How to Select Alloy Wheels

How to Select Alloy Wheels

Alloy wheels gained popularity decades ago as flashy upgrades to pimp a ride or make a car road-race ready. Today, they have become the new standard for wheels. Almost all premium car brands and top-of-the-line models come with alloy wheels today.

The appeal of alloys is more than just their nice aesthetics. They are also lighter, more durable, and more fuel-efficient than traditional steel wheels. They also provide better handling when driving on different road surfaces. They may be more expensive than steel, but their high performance makes them well worth the extra cost.

If you’re considering getting alloy wheels for your car, here are some things you need to know to select the right one for your vehicle.

Types of Alloy Wheels

Alloy wheels come in many different types and sizes. Because they can be molded easily, they can be customized to unique designs. Among the most common types of alloy wheels you can find in shops are alloys, mags, diecasts, and forged wheels.

Aluminum Alloy

Aluminum alloys are much lighter than steel but are still as durable as pure metal ones. They look better and sleeker than other kinds of wheels so they’re widely popular for car makeovers.

Magnesium Alloy

Pure magnesium wheels were once popular for racing cars. However, they were prone to corrosion and cracking. Magnesium alloy became a better and more durable alternative. Today’s mag wheels are not just strong but are also light and aesthetically pleasing. 


Die-cast alloys are molded using either low pressure or high pressure. Low-pressure die casting uses pressurized air to create wheels that can withstand great pressure without cracking. However, the process is costly. High-pressure die casting uses a piston to apply pressure on the mold, a process that has lower manufacturing costs but resulting in wheels that can be prone to cracking. 

Forged wheels

Forged wheels are among the best type of alloys when it comes to wheel performance. The alloy undergoes a complex process that involves heating, rolling, hammering, and high pressure. The manufacturing process is tedious, but it creates lighter, stronger, and more solid wheels. 

How to Select the Right Alloy Wheels for Your Car

Selecting the right alloy wheels for your car involves more than just choosing the type you like. You must consider several factors to find those that are compatible with your vehicle. Using unsuitable wheels has an adverse impact on vehicle performance. It can affect your driving experience and can even be potentially fatal. 

Here are some important things to consider when choosing alloy wheels for any vehicle.

Bigger isn’t always better.

Some people go for large alloy wheels for their size appeal, but it isn’t always the best option for everyone. Larger wheels tend to be less fuel-efficient and can impede acceleration. However, they do provide better grip or traction on different kinds of terrain. Before you decide whether to go big or not, consider how you’ll be using your vehicle. Go for bigger ones for rough trails but keep them small for city driving.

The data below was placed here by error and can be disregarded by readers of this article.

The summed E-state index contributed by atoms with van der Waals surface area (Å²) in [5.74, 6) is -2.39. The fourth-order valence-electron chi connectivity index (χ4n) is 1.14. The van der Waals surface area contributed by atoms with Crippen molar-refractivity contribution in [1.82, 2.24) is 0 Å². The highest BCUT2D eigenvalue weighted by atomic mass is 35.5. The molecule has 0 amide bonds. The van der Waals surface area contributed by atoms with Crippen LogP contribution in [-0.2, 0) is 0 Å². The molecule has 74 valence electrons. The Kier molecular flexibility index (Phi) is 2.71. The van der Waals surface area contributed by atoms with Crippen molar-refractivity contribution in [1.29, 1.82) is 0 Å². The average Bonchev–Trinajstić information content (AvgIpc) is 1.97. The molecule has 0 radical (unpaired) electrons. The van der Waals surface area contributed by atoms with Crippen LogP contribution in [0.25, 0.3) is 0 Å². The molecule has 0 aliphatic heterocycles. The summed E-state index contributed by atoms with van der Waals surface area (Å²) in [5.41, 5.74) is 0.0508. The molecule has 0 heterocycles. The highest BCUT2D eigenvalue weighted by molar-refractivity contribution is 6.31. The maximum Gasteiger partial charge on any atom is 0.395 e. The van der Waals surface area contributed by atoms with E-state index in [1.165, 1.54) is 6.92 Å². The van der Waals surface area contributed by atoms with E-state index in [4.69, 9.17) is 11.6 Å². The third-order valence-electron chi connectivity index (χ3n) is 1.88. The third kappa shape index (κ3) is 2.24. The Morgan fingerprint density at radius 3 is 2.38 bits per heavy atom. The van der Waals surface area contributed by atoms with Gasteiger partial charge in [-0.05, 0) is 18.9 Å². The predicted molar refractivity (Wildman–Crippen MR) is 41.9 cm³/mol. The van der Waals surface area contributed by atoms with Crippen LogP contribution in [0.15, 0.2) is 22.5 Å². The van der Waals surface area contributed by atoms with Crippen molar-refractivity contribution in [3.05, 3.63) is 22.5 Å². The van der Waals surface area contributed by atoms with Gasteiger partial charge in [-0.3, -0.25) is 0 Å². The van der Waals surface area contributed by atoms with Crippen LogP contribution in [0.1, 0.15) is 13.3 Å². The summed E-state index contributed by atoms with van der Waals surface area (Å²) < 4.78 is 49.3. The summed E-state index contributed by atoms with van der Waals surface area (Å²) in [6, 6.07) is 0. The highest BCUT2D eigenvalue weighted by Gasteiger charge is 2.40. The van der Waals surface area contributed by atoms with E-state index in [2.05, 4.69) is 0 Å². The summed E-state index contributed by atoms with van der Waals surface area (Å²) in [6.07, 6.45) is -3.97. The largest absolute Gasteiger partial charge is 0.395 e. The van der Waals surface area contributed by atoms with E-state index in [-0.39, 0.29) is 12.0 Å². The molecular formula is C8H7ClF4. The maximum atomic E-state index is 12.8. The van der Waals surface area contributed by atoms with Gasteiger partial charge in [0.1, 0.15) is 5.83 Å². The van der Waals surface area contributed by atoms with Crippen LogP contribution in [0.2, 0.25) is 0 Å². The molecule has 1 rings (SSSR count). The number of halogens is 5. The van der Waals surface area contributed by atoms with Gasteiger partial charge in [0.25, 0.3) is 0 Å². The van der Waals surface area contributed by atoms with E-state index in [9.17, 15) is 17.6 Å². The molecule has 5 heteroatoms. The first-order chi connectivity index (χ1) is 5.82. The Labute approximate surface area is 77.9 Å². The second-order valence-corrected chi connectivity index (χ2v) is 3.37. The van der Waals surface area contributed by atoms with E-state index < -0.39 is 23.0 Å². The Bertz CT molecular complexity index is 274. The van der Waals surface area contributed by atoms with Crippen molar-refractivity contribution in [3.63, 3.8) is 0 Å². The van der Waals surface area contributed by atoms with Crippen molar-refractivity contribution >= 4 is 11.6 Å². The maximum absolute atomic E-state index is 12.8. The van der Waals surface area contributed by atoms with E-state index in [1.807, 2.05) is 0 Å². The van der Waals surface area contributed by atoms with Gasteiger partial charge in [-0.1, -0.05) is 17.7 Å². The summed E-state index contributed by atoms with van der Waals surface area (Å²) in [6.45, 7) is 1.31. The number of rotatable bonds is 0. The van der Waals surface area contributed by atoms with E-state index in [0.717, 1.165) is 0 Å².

Check the PCD of your wheel hub.

The pitch circle diameter (PCD) is the measurement between bolt holes. Before purchasing alloy wheels, make sure that they have the same PCD as your vehicle’s hub. If not, you’ll need to fit PCD adapters to your hub before fitting the alloy wheels.

Make sure that the center bore matches the wheel hub.

The center bore is the width of the central hole at the back of alloy wheels. This must precisely match the diameter of your vehicle’s wheel hub. If not, you’ll feel vibrations on your steering wheel as you drive. This is not just uncomfortable—it can also be dangerous. If the center bore of the alloys you want does not align with your hub, you can have them modified using spigot rings.

Use your vehicle make and model or registration number to find compatible alloy wheels.

If you don’t want the hassle of going through all the confusing measurements, the easiest way to find alloy wheels is through your vehicle information. Many alloy wheel suppliers today have databases where wheels are categorized not just according to size and type but also according to vehicle model. Just provide your vehicle information to get a list of all compatible wheels.

Get OEM Alloy Wheels From Trusted Suppliers

Choosing the right set of alloy wheels can be challenging with all the various sizes, shapes, materials, models, and makes to choose from. All the factors that need to be considered for safety can also be overwhelming.

To find the best ones for your vehicle without getting a headache, go directly to a wheel supplier you can trust. Look for reputable ones like OEM Wheels Direct that guarantee only the highest quality wheels. Keep in mind that your safety on the road depends highly on your car wheels too, so take extra precautions when purchasing a new set.

Changing your tire size can be confusing at the best of times, especially if you’re on the lookout for a new car or looking to change your tire size on your existing vehicle.